This was one of the funniest movies I saw as a teenager. Now, it came out in my own time, but I only got to watch it at about 14 for the very first time. It was a brilliant movie that was packed to the brim with clever and maniacal twists and turns. The chemistry between Val Kilmer's character and Robert Downey Jr.'s character was unreal - it was like watching an old married couple fight when Val Kilmer asks what you'd see if you looked up the word 'idiot' in the dictionary. The character of Harry Lockhart is basically a clever, but humble walking catastrophe.
6. Julian Wells in "Less Than Zero" (1987)
I based some of my English coursework on this at school - the character of Julian Wells. My job was to write a monologue I thought Julian would speak before he died in the back of the car. Now, this doesn't exactly happen in the book, but only in the film. I wanted to go off the fact he was self-destructive and so, chose to use the ending in the film. I found that actually a mixture between the book and film would work better and ended up doing the monologue based on Clayton talking about his friendship with Julian instead. I think that Robert Downey Jr. played this character so well, you could really feel every ounce of emotion being coughed out of him.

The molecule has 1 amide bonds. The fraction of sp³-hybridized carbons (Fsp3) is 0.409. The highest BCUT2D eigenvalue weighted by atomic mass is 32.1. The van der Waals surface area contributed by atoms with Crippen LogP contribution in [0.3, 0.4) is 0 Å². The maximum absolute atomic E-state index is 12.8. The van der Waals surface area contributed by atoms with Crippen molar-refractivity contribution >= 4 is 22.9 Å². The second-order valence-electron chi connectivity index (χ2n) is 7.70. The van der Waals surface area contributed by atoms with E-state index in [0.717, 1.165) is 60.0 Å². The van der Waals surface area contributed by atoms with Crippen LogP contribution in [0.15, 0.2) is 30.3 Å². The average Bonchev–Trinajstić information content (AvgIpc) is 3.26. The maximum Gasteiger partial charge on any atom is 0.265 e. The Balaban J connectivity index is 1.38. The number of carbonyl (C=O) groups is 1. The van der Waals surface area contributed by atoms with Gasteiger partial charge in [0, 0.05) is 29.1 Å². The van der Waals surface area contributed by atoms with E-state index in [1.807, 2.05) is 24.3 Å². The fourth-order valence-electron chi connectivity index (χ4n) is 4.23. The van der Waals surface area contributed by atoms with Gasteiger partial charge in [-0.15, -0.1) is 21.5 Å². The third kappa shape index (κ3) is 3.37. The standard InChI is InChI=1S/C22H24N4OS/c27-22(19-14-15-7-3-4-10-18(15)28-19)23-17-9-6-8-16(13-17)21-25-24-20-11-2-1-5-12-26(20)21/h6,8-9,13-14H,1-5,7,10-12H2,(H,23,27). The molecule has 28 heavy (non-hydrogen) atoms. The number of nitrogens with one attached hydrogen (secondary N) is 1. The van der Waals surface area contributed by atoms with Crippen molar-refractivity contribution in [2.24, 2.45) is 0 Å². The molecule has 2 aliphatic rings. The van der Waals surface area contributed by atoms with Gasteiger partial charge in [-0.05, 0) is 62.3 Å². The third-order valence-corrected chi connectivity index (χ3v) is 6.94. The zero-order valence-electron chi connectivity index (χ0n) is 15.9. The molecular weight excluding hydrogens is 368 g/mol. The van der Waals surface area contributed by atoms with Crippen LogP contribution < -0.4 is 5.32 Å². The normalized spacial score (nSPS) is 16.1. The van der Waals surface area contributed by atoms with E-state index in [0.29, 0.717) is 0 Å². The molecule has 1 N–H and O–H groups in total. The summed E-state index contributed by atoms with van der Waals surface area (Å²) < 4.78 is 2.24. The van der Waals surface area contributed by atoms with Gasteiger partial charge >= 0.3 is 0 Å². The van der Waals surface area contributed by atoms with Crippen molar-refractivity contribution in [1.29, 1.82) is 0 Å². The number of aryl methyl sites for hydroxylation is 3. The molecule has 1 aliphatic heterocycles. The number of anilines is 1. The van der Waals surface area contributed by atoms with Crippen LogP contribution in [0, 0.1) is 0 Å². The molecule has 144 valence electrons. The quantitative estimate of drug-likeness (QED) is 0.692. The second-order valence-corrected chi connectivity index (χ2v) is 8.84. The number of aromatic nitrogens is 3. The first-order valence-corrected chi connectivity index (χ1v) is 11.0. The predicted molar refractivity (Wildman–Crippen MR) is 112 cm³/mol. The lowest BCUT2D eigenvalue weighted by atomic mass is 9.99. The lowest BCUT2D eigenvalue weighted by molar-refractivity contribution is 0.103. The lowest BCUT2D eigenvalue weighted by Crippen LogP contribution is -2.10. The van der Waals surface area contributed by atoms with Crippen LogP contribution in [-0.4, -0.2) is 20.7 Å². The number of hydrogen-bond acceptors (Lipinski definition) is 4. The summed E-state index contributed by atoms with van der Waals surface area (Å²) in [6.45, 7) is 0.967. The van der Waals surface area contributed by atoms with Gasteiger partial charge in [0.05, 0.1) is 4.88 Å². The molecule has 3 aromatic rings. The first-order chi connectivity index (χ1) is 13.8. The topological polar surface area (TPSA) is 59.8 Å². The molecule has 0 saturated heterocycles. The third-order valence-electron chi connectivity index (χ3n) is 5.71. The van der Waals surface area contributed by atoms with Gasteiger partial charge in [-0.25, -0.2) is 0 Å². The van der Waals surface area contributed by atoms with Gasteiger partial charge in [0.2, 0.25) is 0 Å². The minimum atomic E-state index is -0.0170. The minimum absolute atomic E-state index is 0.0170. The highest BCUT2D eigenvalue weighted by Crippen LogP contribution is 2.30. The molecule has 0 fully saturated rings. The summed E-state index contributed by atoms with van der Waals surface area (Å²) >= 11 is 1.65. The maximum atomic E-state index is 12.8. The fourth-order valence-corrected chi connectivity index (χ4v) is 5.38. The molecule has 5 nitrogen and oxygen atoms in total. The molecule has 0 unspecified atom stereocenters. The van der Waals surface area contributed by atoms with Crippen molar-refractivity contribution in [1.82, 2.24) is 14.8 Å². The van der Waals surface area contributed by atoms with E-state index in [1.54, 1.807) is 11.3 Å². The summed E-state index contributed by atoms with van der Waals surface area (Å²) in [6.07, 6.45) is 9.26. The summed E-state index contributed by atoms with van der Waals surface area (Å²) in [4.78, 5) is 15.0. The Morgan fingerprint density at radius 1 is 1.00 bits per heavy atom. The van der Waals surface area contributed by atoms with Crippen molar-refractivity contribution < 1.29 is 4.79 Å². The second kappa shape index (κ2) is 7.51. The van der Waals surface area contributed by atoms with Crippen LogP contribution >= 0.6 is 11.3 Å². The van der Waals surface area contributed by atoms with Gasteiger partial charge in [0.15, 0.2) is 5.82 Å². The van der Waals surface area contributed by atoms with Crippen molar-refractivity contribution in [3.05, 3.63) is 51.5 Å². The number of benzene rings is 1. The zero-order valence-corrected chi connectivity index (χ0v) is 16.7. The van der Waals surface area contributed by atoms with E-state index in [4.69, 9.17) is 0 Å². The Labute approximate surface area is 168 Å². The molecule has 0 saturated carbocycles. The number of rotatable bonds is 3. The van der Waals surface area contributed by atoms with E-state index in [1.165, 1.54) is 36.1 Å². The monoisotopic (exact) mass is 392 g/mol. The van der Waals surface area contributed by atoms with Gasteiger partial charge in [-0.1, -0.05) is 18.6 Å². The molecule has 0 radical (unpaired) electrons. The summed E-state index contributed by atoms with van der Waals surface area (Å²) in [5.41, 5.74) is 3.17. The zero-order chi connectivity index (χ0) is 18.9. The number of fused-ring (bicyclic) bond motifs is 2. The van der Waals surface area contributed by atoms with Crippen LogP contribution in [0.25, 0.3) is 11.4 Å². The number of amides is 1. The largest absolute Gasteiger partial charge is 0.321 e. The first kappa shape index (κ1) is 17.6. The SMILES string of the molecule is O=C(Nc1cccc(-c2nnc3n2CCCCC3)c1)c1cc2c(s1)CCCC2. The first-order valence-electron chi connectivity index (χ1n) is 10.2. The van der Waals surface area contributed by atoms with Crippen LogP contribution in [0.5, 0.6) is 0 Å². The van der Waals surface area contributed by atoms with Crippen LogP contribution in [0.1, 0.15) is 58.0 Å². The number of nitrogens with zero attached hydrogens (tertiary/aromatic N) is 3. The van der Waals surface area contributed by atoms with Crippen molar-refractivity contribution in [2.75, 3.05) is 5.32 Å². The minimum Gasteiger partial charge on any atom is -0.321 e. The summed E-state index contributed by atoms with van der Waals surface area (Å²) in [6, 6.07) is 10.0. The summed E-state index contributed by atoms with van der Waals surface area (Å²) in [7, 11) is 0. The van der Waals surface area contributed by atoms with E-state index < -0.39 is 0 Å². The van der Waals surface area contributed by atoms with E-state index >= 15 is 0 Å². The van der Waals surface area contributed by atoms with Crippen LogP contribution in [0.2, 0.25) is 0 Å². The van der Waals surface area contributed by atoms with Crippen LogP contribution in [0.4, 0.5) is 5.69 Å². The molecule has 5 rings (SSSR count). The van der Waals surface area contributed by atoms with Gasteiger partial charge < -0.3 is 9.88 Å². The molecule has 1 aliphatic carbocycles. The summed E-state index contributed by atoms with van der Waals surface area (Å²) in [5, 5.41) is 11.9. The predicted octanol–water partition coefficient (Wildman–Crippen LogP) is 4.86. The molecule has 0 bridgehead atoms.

5. Dan Dark in "The Singing Detective" (2003)
I adore this film. It kind of represents the comeback film for Robert Downey Jr. after he completely fixed and kicked that drug habit. This film is about a man who is badly burned and is writing about this 'singing detective' but its all in his head. During this twisted story, it flashes to the other world and back as song and dance kicks in and there are these strange funny moments and others that are slightly more uncomfortable. When I say uncomfortable, I mean uncomfortable. But they still make you laugh.